When I tell him I am heading for Bridgwater, he seems surprised and tells me it’s a long way. I’m surprised that he’s surprised. Isn’t the River Parrett Trail supposed to be a long distance footpath?

Further along, and I can see recently flooded land. Signs warn me this is a construction site – which I find amusing, as I it looks more like a wilderness to me. Beyond are the blocky structures of Hinkley Point Power Station.

new marshes, Stert, Somerset, Ruth walking the Parrett Trail

A walker has been behind me for some time. He’s been whistling. Maybe to warn me of his presence? I stop and pretend to adjust my shoelaces to allow him to pass. He must have spoken to the cyclist, because he stops and says, ‘I hear you’re trying to get to Bridgwater?’ He also warns me it’s further than I think – because the river twists and turns.

only other walker, Parrett Trail, Stert marshes, Ruth's coastal walk

Again, I’m surprised that he’s surprised that I am walking a long distance along a long distance footpath. I’ve worked out it’s about 12 miles from here to Bridgwater. He tells me he is going to Combwich.

The overgrown path morphs into a wide track. Much better! And I make good progress. Combwich is visible and grows nearer.

Combwich, Ruth's coastal walk, River Parrett trail

I stop for lunch at the Anchor Inn. But they only do a roast dinner on a Sunday. I don’t feel like a roast, but they can’t offer anything lighter. Shame. I have my usual ’emergency’ lunch, reserved for occasions when I can’t get food in a pub. A packet of crisps, a bag of nuts, and a pint of cider. Very healthy!

Anchor Inn, Combwich, Ruth on River Parrett trail

I tease the landlord, who only offers one type of cider. In Somerset?! He asks where I’m heading and I tell him Bridgwater. He raises his eyebrows. I ask if the path is very overgrown in that direction. He says he’s not met anyone whose walked from Bridgwater, and so he doesn’t know.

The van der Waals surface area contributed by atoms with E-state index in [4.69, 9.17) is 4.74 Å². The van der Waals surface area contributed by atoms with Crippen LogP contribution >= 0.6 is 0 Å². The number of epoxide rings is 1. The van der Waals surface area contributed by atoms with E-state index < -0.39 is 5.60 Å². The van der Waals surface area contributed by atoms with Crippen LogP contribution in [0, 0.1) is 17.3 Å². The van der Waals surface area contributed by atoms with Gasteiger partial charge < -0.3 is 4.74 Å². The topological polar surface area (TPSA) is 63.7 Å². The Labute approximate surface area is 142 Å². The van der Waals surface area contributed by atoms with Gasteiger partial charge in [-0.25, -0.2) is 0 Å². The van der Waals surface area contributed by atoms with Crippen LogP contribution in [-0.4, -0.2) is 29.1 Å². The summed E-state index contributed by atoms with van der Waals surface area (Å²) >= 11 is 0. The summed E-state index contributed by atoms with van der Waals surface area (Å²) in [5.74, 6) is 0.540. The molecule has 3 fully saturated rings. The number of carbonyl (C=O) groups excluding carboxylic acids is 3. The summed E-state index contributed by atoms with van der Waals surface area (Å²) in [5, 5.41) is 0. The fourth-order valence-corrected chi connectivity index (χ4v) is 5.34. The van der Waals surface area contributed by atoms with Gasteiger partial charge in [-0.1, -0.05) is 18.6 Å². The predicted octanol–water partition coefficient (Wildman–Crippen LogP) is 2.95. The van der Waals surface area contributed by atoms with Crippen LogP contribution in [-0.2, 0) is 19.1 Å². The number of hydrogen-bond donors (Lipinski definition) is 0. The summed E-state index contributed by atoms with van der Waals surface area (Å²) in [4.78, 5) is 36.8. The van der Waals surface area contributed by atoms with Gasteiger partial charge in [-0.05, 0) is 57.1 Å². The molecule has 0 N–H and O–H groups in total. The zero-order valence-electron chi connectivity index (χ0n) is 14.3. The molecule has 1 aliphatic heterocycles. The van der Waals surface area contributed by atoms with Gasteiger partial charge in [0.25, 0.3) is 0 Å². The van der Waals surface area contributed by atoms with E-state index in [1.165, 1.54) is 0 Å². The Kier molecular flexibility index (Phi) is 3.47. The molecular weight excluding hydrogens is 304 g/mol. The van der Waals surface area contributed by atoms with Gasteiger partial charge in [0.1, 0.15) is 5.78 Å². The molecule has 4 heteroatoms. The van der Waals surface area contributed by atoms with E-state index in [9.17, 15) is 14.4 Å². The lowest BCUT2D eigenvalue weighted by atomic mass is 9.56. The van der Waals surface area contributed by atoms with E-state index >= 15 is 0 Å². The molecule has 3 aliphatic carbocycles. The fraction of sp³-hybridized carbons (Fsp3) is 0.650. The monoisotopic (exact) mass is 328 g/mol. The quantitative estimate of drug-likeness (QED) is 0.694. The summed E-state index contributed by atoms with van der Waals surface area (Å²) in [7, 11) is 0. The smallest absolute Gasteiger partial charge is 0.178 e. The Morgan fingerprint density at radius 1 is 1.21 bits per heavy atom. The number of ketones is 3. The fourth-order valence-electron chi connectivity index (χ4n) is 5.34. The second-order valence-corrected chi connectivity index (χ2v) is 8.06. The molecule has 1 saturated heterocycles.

This is the third person who has expressed surprise at my plan to walk along the River Parrett Trail to Bridgwater. I am beginning to get worried.

But, when I walk through Combwich and find the continuation of the River Parrett Trail, it looks fairly easy. The ground is rough, but the grass is shorter and there are no brambles or nettles. Off I go.

14 bank of River Parrett, Ruth on her coastal walk, Somerset

I take a photograph looking back at the village. It looks very sleepy. But I know EDF has big plans to convert the small wharf into a dock for the transport of construction equipment to Hinkley Point Power Station.

looking back at Combwich, Ruth walking the Parrett Trail, Somerset

[Combwich is going to undergo a massive change in the next few years. You can see what the dock development will look like in this YouTube video.]

Onwards.

I wish I could say the landscape was interesting. The river is wide with muddy banks and a sluggish flow. There is no shipping. The landscape on either side is flat and reminds me of my old stomping ground, the Cambridgeshire Fens. There are familiar sluice gates and pumping stations. But the language here is different. Instead of sluice, the outflows are called clyce. They provide little focal points of interest in an otherwise featureless walk.

I pass by Tuckett’s Clyce and Fenlyn’s Clyce.

 Fenlyn's CLyce, Ruth's coastal walk, River Parrett Trail

After Pippin’s Clyce, the path becomes very overgrown and walking is a real struggle. Sometimes I walk along the top of the bank, where hidden ruts and hollows threaten to twist my ankles. Sometimes I walk along the bottom, where the grass is long and my feet sink into its softness, like walking in deep snow.